Hypofractionated whole-breast irradiation (HF-WBI) has not been widely adopted among women with early-stage invasive breast cancer, in part because of safety concerns when used with a tumor bed boost or in patients who have received chemotherapy or have large breast size. However, a new study shows those concerns may not be warranted.
Researchers report in the Journal of Clinical Oncology that 3 years after WBI followed by a tumor bed boost, outcomes with hypofractionation and conventional fractionation appear to be similar.1 Simona Shaitelman, MD, EdM, University of Texas MD Anderson Cancer Center, Houston, Texas, and colleagues looked at 286 women with early-stage invasive breast cancer and found that tumor bed boost, chemotherapy, and larger breast size were not strong contraindications to HF-WBI.
The researchers conducted a randomized, multicenter trial between 2011 and 2014. They compared conventionally fractionated whole-breast irradiation (CF-WBI; 50 Gy/25 fx + 10 to 14 Gy/5 to 7 fx) to HF-WBI (42.56 Gy/16 fx + 10 to 12.5 Gy/4 to 5 fx). All the women had stage 0 to stage II breast cancer and were randomly assigned to receive CF-WBI or HF-WBI. The women were stratified by chemotherapy, margin status, cosmesis, and breast size.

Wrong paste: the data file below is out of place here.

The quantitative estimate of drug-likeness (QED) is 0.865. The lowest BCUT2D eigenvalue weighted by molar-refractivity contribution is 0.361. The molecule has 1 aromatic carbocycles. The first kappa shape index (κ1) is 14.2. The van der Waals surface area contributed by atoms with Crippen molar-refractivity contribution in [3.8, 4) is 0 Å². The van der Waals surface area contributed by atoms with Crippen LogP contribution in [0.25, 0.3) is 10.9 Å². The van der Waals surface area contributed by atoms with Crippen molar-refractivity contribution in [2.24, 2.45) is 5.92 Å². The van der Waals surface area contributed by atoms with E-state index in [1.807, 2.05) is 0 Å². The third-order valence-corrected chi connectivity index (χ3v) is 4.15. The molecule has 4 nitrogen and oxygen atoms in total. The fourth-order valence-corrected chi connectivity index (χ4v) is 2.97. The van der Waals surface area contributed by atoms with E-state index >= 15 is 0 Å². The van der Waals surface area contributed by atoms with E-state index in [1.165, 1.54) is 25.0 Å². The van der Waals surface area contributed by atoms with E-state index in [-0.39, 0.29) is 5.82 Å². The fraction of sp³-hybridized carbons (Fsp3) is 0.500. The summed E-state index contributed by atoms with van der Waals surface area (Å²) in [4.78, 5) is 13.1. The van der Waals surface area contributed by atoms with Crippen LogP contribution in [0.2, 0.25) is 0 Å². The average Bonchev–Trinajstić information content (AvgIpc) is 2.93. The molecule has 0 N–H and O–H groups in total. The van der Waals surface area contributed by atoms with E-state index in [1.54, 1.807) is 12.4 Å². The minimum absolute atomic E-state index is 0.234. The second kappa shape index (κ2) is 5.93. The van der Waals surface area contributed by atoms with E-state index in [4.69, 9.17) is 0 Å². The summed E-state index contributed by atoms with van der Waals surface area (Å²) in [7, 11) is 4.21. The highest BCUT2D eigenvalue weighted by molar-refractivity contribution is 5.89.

Among the 286 patients, 30% received chemotherapy, and 36.9% were categorized as having a large breast size. The researchers found that 3-year adverse cosmetic outcome was 5.4% lower with HF-WBI (8.2% versus 13.6% with CF-WBI). Adverse cosmetic outcomes were higher by 4.1% with HF-WBI than with CF-WBI in the patients treated with chemotherapy. Among women with large breast size, adverse cosmetic outcome was 18.6% lower with HF-WBI.
The researchers also found poor or fair photographically assessed cosmesis occurred in 28.8% of CF-WBI patients compared with 35.4% of HF-WBI patients. The 3-year local recurrence-free survival rates were equal between cohorts (99%).
- Shaitelman SF, Lei X, Thompson A, et al. Three-year outcomes with hypofractionated versus conventionally fractionated whole-breast irradiation: results of a randomized, noninferiority clinical trial. J Clin Oncol. 2018;36(35):3495-3503.